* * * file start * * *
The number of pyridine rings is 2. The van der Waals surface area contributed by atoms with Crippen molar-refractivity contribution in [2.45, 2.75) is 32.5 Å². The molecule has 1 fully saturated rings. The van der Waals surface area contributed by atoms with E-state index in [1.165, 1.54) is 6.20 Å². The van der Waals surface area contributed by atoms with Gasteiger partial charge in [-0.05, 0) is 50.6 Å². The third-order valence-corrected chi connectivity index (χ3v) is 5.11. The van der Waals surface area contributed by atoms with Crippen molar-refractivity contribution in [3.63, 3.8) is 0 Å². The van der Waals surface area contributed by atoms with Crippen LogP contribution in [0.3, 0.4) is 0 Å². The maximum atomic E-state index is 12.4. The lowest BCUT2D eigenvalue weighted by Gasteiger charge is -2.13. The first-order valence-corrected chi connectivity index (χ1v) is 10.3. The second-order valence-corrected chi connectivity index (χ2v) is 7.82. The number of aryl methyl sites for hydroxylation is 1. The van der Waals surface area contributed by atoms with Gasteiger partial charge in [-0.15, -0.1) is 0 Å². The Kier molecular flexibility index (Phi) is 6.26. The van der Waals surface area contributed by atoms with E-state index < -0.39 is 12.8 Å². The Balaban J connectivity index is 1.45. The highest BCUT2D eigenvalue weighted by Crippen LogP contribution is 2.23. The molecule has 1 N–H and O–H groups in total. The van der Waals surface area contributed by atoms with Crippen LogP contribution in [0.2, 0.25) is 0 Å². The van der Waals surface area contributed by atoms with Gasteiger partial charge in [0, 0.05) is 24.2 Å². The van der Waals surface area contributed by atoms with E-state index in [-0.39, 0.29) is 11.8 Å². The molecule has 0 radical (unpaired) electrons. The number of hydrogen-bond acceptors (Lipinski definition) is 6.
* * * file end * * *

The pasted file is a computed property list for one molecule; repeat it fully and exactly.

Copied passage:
The number of pyridine rings is 2. The van der Waals surface area contributed by atoms with Crippen molar-refractivity contribution in [2.45, 2.75) is 32.5 Å². The molecule has 1 fully saturated rings. The van der Waals surface area contributed by atoms with E-state index in [1.165, 1.54) is 6.20 Å². The van der Waals surface area contributed by atoms with Gasteiger partial charge in [-0.05, 0) is 50.6 Å². The third-order valence-corrected chi connectivity index (χ3v) is 5.11. The van der Waals surface area contributed by atoms with Crippen molar-refractivity contribution in [3.63, 3.8) is 0 Å². The van der Waals surface area contributed by atoms with Crippen LogP contribution in [0.3, 0.4) is 0 Å². The maximum atomic E-state index is 12.4. The lowest BCUT2D eigenvalue weighted by Gasteiger charge is -2.13. The first-order valence-corrected chi connectivity index (χ1v) is 10.3. The second-order valence-corrected chi connectivity index (χ2v) is 7.82. The number of aryl methyl sites for hydroxylation is 1. The van der Waals surface area contributed by atoms with Gasteiger partial charge in [-0.15, -0.1) is 0 Å². The Kier molecular flexibility index (Phi) is 6.26. The van der Waals surface area contributed by atoms with E-state index < -0.39 is 12.8 Å². The Balaban J connectivity index is 1.45. The highest BCUT2D eigenvalue weighted by Crippen LogP contribution is 2.23. The molecule has 1 N–H and O–H groups in total. The van der Waals surface area contributed by atoms with Crippen LogP contribution in [0.2, 0.25) is 0 Å². The van der Waals surface area contributed by atoms with Gasteiger partial charge in [0, 0.05) is 24.2 Å². The van der Waals surface area contributed by atoms with E-state index in [-0.39, 0.29) is 11.8 Å². The molecule has 0 radical (unpaired) electrons. The number of hydrogen-bond acceptors (Lipinski definition) is 6.